According to the American Academy of Pediatrics, delaying the start of school in the mornings by just one hour tends to result in students arriving on time more regularly — plus arriving better-rested, more clear-headed and better prepared for a day of concentration. Pediatricians and sleep experts recommend children get nine hours of sleep for the best chance at developmental and academic success. Unfortunately, well under half of American students get that much sleep, and 58 percent get seven or fewer hours of sleep at night.
According to these same experts, sleep loss over extended periods of time — over the course of an entire school year, say, and especially with extracurricular activities extending into the evening hours — tends to result in lower test scores, higher rates of suicidal thoughts and depression and even childhood obesity.
This isn’t the only type of physical duress American students are subjected to, either. Although massively heavy textbooks and book bags are becoming less common in the age of the tablet and computer-based learning, the fact remains: Students tend to lug around more weight than is healthy for them, and it’s usually in backpacks that are anything but ergonomically designed. It’s not uncommon for children to carry the equivalent of 40 percent of their body weight while at school, which can have lasting consequences for their health and peace of mind.
Unhealthy Foods in American Schools
America made modest progress during the Obama era when it came to the healthfulness of the food available in our children’s schools. Then the Republican Party got its hands on every branch of government. Since Trump’s inauguration, the federal government has actively walked back the progress we’ve made in, for example, curbing the amount of salt and sugar in our kids’ school lunches.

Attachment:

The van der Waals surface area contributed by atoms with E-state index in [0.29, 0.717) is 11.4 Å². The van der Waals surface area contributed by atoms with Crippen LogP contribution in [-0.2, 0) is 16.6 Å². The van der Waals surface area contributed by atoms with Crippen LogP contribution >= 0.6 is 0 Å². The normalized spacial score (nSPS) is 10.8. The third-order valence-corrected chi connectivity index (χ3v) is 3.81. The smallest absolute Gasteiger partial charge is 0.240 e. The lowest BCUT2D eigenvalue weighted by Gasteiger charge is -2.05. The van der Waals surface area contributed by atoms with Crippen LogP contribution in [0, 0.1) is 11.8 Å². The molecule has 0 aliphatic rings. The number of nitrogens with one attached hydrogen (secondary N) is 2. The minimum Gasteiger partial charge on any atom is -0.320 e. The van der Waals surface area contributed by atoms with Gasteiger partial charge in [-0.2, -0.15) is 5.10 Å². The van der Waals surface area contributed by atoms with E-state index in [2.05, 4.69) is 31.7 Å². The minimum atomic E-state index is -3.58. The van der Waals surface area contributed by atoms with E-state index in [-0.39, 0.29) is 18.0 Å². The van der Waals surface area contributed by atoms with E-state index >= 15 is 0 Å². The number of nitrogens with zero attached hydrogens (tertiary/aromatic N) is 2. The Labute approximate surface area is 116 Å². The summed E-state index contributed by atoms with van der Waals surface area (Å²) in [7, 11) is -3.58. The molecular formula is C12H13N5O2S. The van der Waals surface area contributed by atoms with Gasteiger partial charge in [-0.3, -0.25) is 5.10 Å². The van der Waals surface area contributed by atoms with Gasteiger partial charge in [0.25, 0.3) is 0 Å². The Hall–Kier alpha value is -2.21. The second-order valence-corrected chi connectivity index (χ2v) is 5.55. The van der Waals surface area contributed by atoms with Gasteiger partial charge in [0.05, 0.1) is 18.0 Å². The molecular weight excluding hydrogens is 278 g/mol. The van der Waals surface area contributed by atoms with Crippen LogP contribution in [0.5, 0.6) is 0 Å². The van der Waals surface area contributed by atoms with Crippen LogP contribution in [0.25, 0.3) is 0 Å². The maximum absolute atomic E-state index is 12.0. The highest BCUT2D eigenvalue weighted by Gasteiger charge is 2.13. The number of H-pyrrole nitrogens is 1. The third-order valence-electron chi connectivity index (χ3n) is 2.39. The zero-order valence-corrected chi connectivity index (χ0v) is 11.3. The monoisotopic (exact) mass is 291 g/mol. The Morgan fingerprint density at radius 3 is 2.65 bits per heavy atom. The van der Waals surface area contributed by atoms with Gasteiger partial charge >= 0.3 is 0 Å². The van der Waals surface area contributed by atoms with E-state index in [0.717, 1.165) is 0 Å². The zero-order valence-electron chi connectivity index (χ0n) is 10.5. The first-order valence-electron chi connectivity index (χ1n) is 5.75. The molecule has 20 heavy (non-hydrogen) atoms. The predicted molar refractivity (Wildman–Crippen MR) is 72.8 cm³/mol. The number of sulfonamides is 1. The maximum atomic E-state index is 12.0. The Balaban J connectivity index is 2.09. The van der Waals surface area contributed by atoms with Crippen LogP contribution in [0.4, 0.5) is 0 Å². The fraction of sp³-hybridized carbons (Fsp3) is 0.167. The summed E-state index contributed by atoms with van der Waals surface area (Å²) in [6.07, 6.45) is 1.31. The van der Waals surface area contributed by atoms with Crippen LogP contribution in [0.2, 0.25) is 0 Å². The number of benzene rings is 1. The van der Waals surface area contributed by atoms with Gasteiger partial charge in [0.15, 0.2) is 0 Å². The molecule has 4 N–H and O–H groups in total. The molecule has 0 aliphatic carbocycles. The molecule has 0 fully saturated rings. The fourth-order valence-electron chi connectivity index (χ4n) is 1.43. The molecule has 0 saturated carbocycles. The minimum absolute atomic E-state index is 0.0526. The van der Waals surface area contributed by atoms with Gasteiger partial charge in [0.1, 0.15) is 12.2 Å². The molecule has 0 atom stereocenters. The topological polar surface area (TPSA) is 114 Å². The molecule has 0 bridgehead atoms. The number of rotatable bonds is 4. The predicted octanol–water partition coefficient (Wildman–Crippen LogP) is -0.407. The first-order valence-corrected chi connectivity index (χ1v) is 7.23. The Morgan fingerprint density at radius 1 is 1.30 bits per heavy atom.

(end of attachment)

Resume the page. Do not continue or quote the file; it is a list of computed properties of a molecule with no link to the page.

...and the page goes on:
To put the health of our children on the line for something as petty and misguided as the GOP’s relentless war on regulation is — or rather should be — an act of criminal-level cruelty. But here we are. Starving our kids of healthful foods is just one of the consequences of slashing $200 billion from education spending in 2018.
It’s true that feeding our kids healthy foods in schools costs a lot of money. It’s also true that this is something that shouldn’t have to be measured in dollars. If there’s one place where an American child should be able to count on receiving a square meal, it’s an American public school — which, if it was ever the envy of the Free World, now resembles a tragic cautionary tale.
We can turn to science here, too, as if we really needed to. Poor dietary patterns are strongly linked to “poorer mental health in children and adolescents,” according to researchers.
It’s hard to see a silver lining here. The rise of anxiety and other developmental problems in American youth is a byproduct of neglecting our public school system. And this is a byproduct of cutting taxes for corporations and billionaires, and that is a byproduct of trusting Conservatives and profitmongers with economic stewardship.
Whoever takes the reigns of government next time around has a lot of damage to fix. That means next time somebody says, “Our children are our future,” we need to stand as one and ask them to prove they mean it.